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Technology of the Gods: The Incredible Sciences of the Ancients Paperback – February 25, 2015
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Top Customer Reviews
I have to say I was thrilled and dissappointed all at once. The content of the book was absolutely fascinating. The author stirred up subjects that totally engulfed me; but as I'd read into each, I found him wandering off into some other rather uninteresting part of the subject and leaving me dieing to get back to the origional thought...which he often didn't. I got the feeling that he hurried the book and that it never really got edited... Thoughts ran off the page and never got finished; as if pages were missing from the printing.
I'd like to see this entire book re-thought and rewritten, because the CONTENT of the book is astounding to say the least. I'd recommend it to anyone who's digging into ancient history/origins because it has so much interesting material. But I would certainly warn them that it's not a well written or easy to follow book. I actually found myself getting bored with the author's wandering thoughts, especially when he teased with a fascinating subject, then wandered off to la la land.
My two complaints are that some of the pictures are so small that they are frustrating because you can't see much of the detail. Second, the assumption is made that you know about many of the places in this book and I don't. I had never heard of many of these places until reading this book. I would have appreciated a few maps to help clarify where some of these places are.
Great book. Very interesting. Enjoy.
Just look at the references if you want some examples. The sections on Vimanas, for example is referenced on the Vyimanika Shastra, a book written by Pandit Subbaraya Shastry, who believed that all the information from ancient time is available in the airwaves, and just need someone tuned in to them to access it. He 'channeled' this information, and dictated the book sometime around 1919..... not in the 4th century BC as claimed by Childress. He even includes pictures drawn an engineering student sometime around 1955. Just a quick glance will tell you he clearly slept through all of his physics, and aerodynamics lectures, and Childress suggests they are part of the original text.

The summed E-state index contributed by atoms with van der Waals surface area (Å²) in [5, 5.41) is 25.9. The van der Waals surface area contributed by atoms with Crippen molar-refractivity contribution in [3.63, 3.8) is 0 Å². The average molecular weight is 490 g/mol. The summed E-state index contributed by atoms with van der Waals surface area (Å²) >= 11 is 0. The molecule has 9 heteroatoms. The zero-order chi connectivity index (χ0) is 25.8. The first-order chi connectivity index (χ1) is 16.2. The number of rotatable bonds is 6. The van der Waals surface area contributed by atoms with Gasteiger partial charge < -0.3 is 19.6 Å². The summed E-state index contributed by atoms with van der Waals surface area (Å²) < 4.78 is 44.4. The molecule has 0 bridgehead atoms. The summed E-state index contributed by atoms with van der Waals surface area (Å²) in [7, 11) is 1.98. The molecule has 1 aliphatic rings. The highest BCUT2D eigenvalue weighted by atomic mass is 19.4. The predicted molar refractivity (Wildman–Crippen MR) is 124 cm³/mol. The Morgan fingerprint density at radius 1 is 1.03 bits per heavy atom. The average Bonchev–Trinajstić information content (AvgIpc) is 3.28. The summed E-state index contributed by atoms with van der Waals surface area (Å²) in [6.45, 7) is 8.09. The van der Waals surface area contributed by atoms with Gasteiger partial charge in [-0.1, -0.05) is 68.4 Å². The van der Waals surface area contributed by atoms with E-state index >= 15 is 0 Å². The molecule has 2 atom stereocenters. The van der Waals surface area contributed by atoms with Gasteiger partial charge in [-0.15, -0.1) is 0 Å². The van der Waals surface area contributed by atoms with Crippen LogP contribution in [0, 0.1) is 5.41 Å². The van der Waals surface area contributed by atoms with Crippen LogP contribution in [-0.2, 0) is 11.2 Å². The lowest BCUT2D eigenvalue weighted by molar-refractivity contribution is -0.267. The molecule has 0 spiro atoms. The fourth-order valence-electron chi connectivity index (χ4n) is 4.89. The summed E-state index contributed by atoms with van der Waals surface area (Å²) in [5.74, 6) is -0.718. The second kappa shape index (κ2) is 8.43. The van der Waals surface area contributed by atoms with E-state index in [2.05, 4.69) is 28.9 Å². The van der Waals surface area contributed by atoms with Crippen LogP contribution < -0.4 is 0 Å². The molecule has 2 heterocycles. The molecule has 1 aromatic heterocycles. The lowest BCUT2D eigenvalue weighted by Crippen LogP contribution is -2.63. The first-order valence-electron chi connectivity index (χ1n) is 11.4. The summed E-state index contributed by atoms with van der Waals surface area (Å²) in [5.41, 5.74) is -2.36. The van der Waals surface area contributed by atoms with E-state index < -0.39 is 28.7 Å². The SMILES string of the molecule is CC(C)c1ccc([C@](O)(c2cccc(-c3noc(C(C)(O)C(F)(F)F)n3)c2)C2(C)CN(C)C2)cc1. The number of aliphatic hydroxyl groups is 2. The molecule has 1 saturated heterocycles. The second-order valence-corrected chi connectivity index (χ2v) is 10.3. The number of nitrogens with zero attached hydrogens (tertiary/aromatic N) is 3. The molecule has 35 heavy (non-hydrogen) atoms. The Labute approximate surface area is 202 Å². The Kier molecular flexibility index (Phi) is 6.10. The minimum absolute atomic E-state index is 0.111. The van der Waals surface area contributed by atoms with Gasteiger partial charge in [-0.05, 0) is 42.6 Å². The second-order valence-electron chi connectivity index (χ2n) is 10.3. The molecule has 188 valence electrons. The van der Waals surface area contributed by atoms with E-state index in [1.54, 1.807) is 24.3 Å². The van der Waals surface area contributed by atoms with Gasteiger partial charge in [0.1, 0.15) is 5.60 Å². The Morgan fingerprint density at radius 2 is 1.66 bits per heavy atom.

Childress does raise some interesting points, however he discredits himself so often with wild claims and poor or no referencing, that the book reads like a work of fiction. Several times his only reference is that a story was published in a news paper - hardly a ringing endorsement of truth. I have a book on Myths and Urban legends, and almost every one of them was published in a news paper at some time or another.
Such a shame really as the subject matter is very interesting, and many others have done this subject much more justice. I will admit that it was an interesting read, but I found myself laughing more than being gripped by new an intriguing information - and page 164 being repeated verbatim on page 204 was just sloppy, but that's just representative of the book as a whole really.
If you can spare $10 and a bit of your time, have a read. You might find something of interest in there.Read more ›
I wouldn't know where to start with a review, but a few facts stand out. For one, Childress quotes very extensively (and almost to the point of making his own analysis mute) several authors, such as Andrew Tomas, who have been known to write falsities themselves. Tomas is a good example. Most of what Tomas writes about cannot be tracked down mostly because he never left any sources for his outrageous claims. The "Vedic UFO's" from which Childress gets most of his ancient Indian Vimana ideas from (including illustrations of them) were inspired by a book, Vaimanika Shastra, that was claimed to have been "channeled" by the transcribed author, Pandit Subbaraya Shastry. Childress performs these same erroncies in which claims cannot be traced, verified, or researched. This is not science...this is pseudoscience. Or better yet: science fiction. This is a type of religion, in which you must simply believe what is said and leave it at that.Read more ›
Most Recent Customer Reviews
As time goes by and more and more facts come to light with recent discoveries in especially Egypt, South America and other locations around the world; it will begin to dawn on the... Read morePublished 27 days ago by Wayne Soganic
Contents go over too much ancient history and almost nothing explaining what the technology might have been used for or how it might have been used.Published 3 months ago by RW DENNY
Awesome book... makes you wonder how advanced we could be if so much war and destruction didn't destroy our own historyPublished 3 months ago by Jacob
One of the best I have found on the Lost History. Any one with just the slightest tech inclination can get many roads to explore after reading this book.Published 4 months ago by Kindle Customer
I am a David Hatcher Childress fan from the Ancient Aliens TV show so I wanted to read one of his books. Read morePublished 4 months ago by Randy A. Hayes
I was surprised to see how much information is disclosed in this book. Very enjoyable reading experience.Published 4 months ago by Psc1